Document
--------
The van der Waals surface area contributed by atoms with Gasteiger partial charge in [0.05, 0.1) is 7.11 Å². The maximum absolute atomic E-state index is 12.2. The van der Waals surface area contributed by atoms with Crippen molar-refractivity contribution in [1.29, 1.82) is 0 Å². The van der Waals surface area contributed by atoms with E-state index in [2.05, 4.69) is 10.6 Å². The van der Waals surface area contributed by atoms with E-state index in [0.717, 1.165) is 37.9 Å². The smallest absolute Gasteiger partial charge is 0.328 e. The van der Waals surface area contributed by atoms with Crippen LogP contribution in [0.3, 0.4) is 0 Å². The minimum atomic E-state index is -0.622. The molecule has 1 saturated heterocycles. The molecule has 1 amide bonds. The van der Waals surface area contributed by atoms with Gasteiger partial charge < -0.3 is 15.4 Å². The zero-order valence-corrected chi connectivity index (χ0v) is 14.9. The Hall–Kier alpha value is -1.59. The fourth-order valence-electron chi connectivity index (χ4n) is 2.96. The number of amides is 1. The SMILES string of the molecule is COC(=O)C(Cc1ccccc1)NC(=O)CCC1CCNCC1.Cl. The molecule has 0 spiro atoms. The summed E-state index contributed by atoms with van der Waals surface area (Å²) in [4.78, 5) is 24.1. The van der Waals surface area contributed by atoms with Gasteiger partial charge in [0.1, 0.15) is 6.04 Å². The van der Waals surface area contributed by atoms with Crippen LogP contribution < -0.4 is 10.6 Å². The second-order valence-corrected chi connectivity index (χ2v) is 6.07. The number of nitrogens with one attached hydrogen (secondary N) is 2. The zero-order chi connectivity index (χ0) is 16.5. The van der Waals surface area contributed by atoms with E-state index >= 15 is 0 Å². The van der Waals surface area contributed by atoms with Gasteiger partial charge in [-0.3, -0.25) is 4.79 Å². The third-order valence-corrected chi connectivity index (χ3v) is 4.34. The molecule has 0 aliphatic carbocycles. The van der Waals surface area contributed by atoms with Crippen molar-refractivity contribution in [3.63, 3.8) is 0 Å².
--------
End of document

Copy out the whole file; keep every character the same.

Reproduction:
The van der Waals surface area contributed by atoms with Gasteiger partial charge in [0.05, 0.1) is 7.11 Å². The maximum absolute atomic E-state index is 12.2. The van der Waals surface area contributed by atoms with Crippen molar-refractivity contribution in [1.29, 1.82) is 0 Å². The van der Waals surface area contributed by atoms with E-state index in [2.05, 4.69) is 10.6 Å². The van der Waals surface area contributed by atoms with E-state index in [0.717, 1.165) is 37.9 Å². The smallest absolute Gasteiger partial charge is 0.328 e. The van der Waals surface area contributed by atoms with Crippen LogP contribution in [0.3, 0.4) is 0 Å². The minimum atomic E-state index is -0.622. The molecule has 1 saturated heterocycles. The molecule has 1 amide bonds. The van der Waals surface area contributed by atoms with Gasteiger partial charge < -0.3 is 15.4 Å². The zero-order valence-corrected chi connectivity index (χ0v) is 14.9. The Hall–Kier alpha value is -1.59. The fourth-order valence-electron chi connectivity index (χ4n) is 2.96. The number of amides is 1. The SMILES string of the molecule is COC(=O)C(Cc1ccccc1)NC(=O)CCC1CCNCC1.Cl. The molecule has 0 spiro atoms. The summed E-state index contributed by atoms with van der Waals surface area (Å²) in [4.78, 5) is 24.1. The van der Waals surface area contributed by atoms with Gasteiger partial charge in [0.1, 0.15) is 6.04 Å². The van der Waals surface area contributed by atoms with Crippen LogP contribution < -0.4 is 10.6 Å². The second-order valence-corrected chi connectivity index (χ2v) is 6.07. The number of nitrogens with one attached hydrogen (secondary N) is 2. The zero-order chi connectivity index (χ0) is 16.5. The van der Waals surface area contributed by atoms with E-state index >= 15 is 0 Å². The van der Waals surface area contributed by atoms with Gasteiger partial charge in [-0.3, -0.25) is 4.79 Å². The third-order valence-corrected chi connectivity index (χ3v) is 4.34. The molecule has 0 aliphatic carbocycles. The van der Waals surface area contributed by atoms with Crippen molar-refractivity contribution in [3.63, 3.8) is 0 Å².